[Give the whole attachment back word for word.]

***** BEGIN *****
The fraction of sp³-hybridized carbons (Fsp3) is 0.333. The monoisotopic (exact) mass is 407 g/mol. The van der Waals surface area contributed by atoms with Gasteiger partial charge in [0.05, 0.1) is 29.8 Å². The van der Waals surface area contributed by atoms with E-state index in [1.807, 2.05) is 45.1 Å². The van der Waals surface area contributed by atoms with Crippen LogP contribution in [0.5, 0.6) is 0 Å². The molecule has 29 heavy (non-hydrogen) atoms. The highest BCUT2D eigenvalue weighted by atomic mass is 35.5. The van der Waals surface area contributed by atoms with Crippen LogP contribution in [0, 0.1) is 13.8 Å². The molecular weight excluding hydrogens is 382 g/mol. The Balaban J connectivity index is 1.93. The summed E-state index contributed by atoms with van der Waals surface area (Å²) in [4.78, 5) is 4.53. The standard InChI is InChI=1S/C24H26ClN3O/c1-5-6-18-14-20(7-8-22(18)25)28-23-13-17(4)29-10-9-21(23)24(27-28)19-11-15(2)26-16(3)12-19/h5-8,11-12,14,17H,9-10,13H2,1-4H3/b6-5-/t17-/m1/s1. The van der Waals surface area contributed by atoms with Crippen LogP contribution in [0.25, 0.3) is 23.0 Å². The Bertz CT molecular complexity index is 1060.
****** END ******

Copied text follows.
The fraction of sp³-hybridized carbons (Fsp3) is 0.333. The monoisotopic (exact) mass is 407 g/mol. The van der Waals surface area contributed by atoms with Gasteiger partial charge in [0.05, 0.1) is 29.8 Å². The van der Waals surface area contributed by atoms with E-state index in [1.807, 2.05) is 45.1 Å². The van der Waals surface area contributed by atoms with Crippen LogP contribution in [0.5, 0.6) is 0 Å². The molecule has 29 heavy (non-hydrogen) atoms. The highest BCUT2D eigenvalue weighted by atomic mass is 35.5. The van der Waals surface area contributed by atoms with Crippen LogP contribution in [0, 0.1) is 13.8 Å². The molecular weight excluding hydrogens is 382 g/mol. The Balaban J connectivity index is 1.93. The summed E-state index contributed by atoms with van der Waals surface area (Å²) in [4.78, 5) is 4.53. The standard InChI is InChI=1S/C24H26ClN3O/c1-5-6-18-14-20(7-8-22(18)25)28-23-13-17(4)29-10-9-21(23)24(27-28)19-11-15(2)26-16(3)12-19/h5-8,11-12,14,17H,9-10,13H2,1-4H3/b6-5-/t17-/m1/s1. The van der Waals surface area contributed by atoms with Crippen LogP contribution in [0.25, 0.3) is 23.0 Å². The Bertz CT molecular complexity index is 1060.